19 October 2007
Artists were commissioned to make temporary artworks at sites in Mablethorpe, Lincolnshire. The audience was guided around the town over one weekend.
Tim Bailey, Mel Brimfield & Sally O’Reilly, Lucy Harrison, Seth Kriebel & Zoe Bouras, Cees Krijnen & Greta Blok with Julian Maynard Smith, Simon Pope, Laura Trevail and Sarah Grange, Jessica Voorsanger
Plus a film and video screening programme featuring the work of Jennifer Allora & Guillermo Calzadilla, Sean Ashton, Matt Calderwood, Alan Currall, Julie Henry, Rosalind Nashashibi, John Smith
Plus a talent contest and craft fair
Curated by Sally O’Reilly
Art is a discipline that approaches infinite subjects in infinite ways. Visual artists have represented, investigated and referenced all manner of subject matter, from psychology to horse racing to astrophysics to a lowly coke can. And the manner in which artists present their work has become just as varied. The dominance of painting and sculpture has long since given way to esoteric or ephemeral forms that no longer demand the sanctity of the gallery. Some artworks are happy to rub shoulders with the world from which they derive. In acknowledgement of these tendencies, this year’s Beacon Art Project concentrates on live performance, inviting artists with a dizzying range of concerns and formats to present their work throughout the town of Mablethorpe.
The town is a hard-working, hard-playing seaside town in the northeast of England. It boasts all the facilities of a holiday resort - bars, clubs, beach huts, gaming arcades, curiosity shops - while maintaining the infrastructure of everyday life. Artists have suffused these areas of leisure, learning and work, adopting and often adapting each venue’s usual function to new ends. A football ground, for instance, will host a three-sided match, a pub will screen videos that subvert sporting genres, a large walk-in shower will be economically converted into a police interrogation room and a public address in the Methodist church will differ wildly from the usual Sunday sermon. In a weekend of contrasts, artworks might be encountered quietly and thoughtfully in a dark or secluded space, or presented grandly on stage with a sense of drama or stumbled across in a pub or shop.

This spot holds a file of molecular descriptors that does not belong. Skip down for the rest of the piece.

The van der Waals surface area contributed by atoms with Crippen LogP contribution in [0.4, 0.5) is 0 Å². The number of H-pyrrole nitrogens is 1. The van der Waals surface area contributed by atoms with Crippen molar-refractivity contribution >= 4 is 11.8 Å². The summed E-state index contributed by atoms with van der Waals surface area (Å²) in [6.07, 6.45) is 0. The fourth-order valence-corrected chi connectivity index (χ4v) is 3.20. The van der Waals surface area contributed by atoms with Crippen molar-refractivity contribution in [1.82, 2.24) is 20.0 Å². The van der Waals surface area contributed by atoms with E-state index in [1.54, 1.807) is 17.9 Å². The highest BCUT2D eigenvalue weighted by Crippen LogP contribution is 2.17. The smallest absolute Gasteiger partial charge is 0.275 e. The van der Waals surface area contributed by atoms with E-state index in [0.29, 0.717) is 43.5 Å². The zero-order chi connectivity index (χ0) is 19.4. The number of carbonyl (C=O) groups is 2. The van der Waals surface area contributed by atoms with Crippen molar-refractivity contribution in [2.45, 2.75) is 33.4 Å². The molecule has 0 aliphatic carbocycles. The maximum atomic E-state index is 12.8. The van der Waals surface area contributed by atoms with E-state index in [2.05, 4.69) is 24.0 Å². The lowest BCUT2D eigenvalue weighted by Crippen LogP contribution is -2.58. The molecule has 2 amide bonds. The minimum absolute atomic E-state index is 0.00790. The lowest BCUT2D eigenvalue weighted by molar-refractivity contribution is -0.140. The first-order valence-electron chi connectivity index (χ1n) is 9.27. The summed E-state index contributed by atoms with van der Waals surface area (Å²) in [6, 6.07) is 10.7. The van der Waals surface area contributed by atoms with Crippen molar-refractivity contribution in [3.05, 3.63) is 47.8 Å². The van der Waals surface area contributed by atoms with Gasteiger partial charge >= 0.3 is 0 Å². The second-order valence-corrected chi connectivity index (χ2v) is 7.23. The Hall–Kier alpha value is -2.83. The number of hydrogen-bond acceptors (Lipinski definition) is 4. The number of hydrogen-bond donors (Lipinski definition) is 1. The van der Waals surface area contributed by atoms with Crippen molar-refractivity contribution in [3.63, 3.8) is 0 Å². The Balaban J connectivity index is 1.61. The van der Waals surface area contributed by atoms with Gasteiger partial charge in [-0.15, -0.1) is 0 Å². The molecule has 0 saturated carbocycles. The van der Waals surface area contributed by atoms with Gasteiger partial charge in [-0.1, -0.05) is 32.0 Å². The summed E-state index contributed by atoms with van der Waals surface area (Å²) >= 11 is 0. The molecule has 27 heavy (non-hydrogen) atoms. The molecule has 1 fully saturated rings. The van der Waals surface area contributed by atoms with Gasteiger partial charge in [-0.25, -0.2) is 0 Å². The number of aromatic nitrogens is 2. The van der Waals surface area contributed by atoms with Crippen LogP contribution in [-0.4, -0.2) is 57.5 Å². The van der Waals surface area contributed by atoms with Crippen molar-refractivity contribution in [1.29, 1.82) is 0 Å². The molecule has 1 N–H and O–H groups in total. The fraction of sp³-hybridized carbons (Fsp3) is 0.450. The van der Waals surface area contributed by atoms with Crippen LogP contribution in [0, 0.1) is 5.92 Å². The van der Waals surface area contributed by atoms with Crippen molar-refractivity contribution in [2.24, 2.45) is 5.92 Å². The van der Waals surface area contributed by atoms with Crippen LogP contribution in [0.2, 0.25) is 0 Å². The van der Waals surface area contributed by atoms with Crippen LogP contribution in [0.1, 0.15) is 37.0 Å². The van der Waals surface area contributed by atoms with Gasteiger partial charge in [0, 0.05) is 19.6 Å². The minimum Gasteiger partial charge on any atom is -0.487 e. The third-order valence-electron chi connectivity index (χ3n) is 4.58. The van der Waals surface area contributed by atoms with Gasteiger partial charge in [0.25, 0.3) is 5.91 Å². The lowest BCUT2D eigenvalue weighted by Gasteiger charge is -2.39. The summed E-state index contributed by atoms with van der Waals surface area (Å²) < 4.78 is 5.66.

Although performance art has roots in avant-garde theatre, dance, activism and vaudeville, much of this has been forgotten since, in the latter half of the 20th century, live art placed an emphasis on the immediacy of the body and authenticity of the gesture. This year Beacon reflects a noticeable wind change in the visual arts, and has selected and commissioned artists working in live formats that employ a broad spectrum of formats and influences, running the gamut from brazen theatricality to near invisibility.
Various sites around Mablethorpe
Bailey’s work melted into the fabric of Mablethorpe, perhaps lurking on a wall in a pub or the library bookshelves or roaming the streets of the town.
Mel Brimfield & Sally O’Reilly
The artists worked with local football teams to recreate an historical three-sided battle.
Mobile Library, Various locations
Bingo callers were offered new lines to call on the Mobile Library bus.
Seth Kriebel & Zoe Bouras
Audience members were invited to take part in a Kafkaesque interrogation.
Cees Krijnen & Greta Blok with Julian Maynard Smith
The Dunes Family Entertainment Centre
A new performance was created that continued to delve into Greta’s divorce from Cees’ father.
Pope constructed new networks of translation in the social realm.
Laura Trevail and Sarah Grange
St Peter’s Methodist Church
A ‘scratch’ performance of arranged novelties. With Stella Scott, and taped telephone exchanges with Matthew Robins, Viviane Schwarz and Anthony John Allen.
Rumours of sighted celebrities in Mablethorpe were created and spread, adding a whiff of glamour to proceedings.
Video screening programme: Jennifer Allora & Guillermo Calzadilla, Sean Ashton, Matt Calderwood, Alan Currall, Julie Henry, John Smith
Dream Bar, Trusville Holiday Village
St Mary’s Church Hall